Wednesday, 29 June 2016


"Brexit" has claimed its first political victims - the Rt. Hon. David Cameron and the Rt doofus Trump (although the latter, sadly, will survive politically to become POTUS) and the political establishment; the speculators & gamblers (AKA investors) in the markets are all a-flutter selling like crazy in anticipation of losing lots and lots of money...
Over the next two years Great Britain will negotiate leaving the E.U.
The ordinary voters basically just laid a smack-down on the political and economic establishment which is what happens when you run a rigged system for too long. Much has been made about the racially biased attitudes that came out in the debate and the high correlation between disliking multiculturalism, social liberalism, feminism, the Green movement, &c. with the overall 'leave' vote.The point many pundits completely miss is the racial component comes out when the economics starts to fail large parts of the populace.
It's about people looking for proximate causes for systemic issues and about the fact that if Britain benefits, Britains, the working classes, are definitely not.

True, the E.U. brings in about £10 of economic benefit for every £ it costs, but if £9.10 doesn't make it down to the people, then why would they continue to believe in such a system? People who are unemployed look for a plausible reason and immigrants and migrants coming in working for less money is a pretty obvious apparent cause. Business owners who see costs rise to protect the environment grumble about lost profits, especially when local industries are wiped out by cheaper imports.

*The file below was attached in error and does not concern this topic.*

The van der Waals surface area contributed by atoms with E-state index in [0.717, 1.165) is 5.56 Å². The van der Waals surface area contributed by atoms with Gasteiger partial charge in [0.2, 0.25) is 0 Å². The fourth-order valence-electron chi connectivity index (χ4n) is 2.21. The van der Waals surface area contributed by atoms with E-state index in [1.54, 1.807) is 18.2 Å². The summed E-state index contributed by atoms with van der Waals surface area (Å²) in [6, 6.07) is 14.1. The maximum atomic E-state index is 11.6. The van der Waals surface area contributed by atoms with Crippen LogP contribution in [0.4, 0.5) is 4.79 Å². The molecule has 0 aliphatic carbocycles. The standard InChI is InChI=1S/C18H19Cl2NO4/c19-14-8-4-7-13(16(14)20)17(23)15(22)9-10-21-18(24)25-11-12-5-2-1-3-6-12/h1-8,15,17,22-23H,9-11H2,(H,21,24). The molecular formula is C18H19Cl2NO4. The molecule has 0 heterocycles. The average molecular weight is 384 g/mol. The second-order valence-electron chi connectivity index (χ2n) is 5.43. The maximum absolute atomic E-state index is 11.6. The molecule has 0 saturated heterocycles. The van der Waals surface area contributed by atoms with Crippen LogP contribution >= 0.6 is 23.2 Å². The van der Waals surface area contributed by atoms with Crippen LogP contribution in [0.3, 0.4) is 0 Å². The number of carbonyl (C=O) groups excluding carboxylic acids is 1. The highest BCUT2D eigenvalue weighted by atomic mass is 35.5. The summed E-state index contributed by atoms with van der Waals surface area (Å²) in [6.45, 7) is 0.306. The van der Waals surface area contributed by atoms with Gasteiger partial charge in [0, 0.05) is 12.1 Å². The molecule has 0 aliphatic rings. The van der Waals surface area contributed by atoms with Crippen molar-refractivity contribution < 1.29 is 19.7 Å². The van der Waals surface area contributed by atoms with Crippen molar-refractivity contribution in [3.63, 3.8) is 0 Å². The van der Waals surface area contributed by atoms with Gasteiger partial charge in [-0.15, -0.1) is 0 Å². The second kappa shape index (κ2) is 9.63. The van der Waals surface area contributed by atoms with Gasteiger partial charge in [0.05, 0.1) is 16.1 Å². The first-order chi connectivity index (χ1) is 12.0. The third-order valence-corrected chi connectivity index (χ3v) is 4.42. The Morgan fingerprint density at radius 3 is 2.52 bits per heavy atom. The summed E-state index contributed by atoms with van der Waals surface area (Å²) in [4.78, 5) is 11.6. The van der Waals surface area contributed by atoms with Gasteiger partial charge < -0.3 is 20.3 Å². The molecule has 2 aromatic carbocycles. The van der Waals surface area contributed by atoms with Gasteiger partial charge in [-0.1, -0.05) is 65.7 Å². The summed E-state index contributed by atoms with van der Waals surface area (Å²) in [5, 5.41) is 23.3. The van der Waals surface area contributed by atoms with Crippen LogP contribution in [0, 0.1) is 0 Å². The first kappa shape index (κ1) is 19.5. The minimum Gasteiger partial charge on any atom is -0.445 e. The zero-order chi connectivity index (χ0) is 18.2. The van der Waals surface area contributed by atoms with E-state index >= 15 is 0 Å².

Globalization in general has had the same effect around the world. Many people have profited, but most people who started well-off have found themselves struggling and going downhill as a result, and only a few at the top of the heap have enjoyed extreme profits.
The numbers, i.e. the GDP -- which if you look at it carefully really doesn't measure anything worth measuring -- are all going up, but the wealth isn't "trickling down" to anyone.
So the voters basically chose to dismantle a system that, in their experience, is costing them more than benefiting them. The people at the top have forgotten that the economy is supposed to serve the needs and wants of the people, not the other way around, and this is the inevitable result.
The good part is it's was done without violent revolution, but the bad part is Britains probably won't be better off as a result, but they may be better off in the long term.

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